To open the dashboard we can enter the following command in the console. This ensures port forwarding to the linkerd \ - web pod and automatically starts the browser for us.

$ linkerd viz dashboard &

[1] 36621
~ ❯ Linkerd dashboard available at:                                                                                                                                                                                                                                                                          2.6.3 14:03:02
Grafana dashboard available at:
Opening Linkerd dashboard in the default browser

Now we should see the dashboard in the browser.

Let's play

Now let's take a closer look at the advantages linkerd brings us. To do this, we install the demo app emojivoto, which is also used as a sample app on the official linkerd page.

$ curl -sL | kubectl apply -f -

In the dashboard we can now see that the application has been installed, but we don't see any metrics yet, as the proxy container has not yet been injected into the pod.

In order to be able to access the application, we have to set up port forwarding to the pod.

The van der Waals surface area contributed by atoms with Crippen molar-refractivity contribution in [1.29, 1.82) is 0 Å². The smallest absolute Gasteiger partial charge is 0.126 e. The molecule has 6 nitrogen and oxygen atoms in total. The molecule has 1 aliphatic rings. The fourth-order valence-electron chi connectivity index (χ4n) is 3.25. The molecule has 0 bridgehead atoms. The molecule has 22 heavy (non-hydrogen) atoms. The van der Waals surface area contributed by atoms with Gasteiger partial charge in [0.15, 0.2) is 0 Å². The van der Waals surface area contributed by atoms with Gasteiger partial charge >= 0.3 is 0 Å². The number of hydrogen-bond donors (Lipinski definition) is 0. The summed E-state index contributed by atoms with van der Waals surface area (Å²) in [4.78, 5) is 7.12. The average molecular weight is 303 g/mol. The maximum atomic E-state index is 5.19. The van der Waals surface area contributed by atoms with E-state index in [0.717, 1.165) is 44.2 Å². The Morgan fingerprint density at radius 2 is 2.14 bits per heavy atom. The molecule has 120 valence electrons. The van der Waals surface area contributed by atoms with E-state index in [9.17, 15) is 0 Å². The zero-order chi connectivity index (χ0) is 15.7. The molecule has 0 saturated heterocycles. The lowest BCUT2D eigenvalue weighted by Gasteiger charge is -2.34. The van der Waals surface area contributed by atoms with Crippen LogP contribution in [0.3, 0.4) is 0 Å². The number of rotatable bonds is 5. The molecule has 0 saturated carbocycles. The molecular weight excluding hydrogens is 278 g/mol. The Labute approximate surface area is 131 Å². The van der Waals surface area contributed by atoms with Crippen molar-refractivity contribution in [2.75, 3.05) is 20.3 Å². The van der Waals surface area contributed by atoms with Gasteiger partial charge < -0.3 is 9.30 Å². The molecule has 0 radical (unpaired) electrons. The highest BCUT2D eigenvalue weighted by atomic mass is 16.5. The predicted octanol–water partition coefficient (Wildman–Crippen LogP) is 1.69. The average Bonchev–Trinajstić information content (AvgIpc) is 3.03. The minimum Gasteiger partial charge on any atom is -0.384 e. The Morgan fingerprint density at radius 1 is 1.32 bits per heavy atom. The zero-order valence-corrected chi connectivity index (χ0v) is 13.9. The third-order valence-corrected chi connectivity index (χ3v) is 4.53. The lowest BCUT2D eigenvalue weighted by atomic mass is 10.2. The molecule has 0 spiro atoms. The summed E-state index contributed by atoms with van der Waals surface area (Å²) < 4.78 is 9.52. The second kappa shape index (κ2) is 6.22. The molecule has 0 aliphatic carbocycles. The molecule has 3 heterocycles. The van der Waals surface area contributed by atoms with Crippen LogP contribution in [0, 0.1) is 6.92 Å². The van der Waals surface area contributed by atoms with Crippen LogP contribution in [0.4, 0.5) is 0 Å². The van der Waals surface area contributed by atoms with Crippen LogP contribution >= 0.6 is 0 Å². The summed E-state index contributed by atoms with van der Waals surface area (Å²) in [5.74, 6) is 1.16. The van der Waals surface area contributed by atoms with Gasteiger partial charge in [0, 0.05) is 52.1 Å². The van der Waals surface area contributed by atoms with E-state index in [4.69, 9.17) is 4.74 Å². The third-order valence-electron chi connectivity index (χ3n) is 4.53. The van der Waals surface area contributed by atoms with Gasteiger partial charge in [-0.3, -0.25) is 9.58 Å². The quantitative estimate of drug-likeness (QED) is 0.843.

$ kubectl -n emojivoto port-forward svc/web-svc 8080:80

The application can then be called locally with http://localhost:8080.

Looks good so far. Now we want to add linkerd to the application. To do this, we execute the following command, which creates the linkerd sidecar container in the deployments.

$ kubectl get -n emojivoto deploy -o yaml | linkerd inject - | kubectl apply -f -
deployment "emoji" injected
deployment "vote-bot" injected
deployment "voting" injected
deployment "web" injected

deployment.apps/emoji configured
deployment.apps/vote-bot configured
deployment.apps/voting configured
deployment.apps/web configured

As we can see linkerd was injected into the deployments. The linkerd inject command adds special annotations to the pod specification so that linkerd knows in which pods a proxy container should be added. If we take a closer look at the pod, we can see these annotations:

$ kubectl describe -n emojivoto pod emoji-XXXXXXXXX-XXXXX

Further we can see that there is a second container in the pod.

Another way to check if the proxy is running properly is via the linkerd CLI

linkerd -n emojivoto check --proxy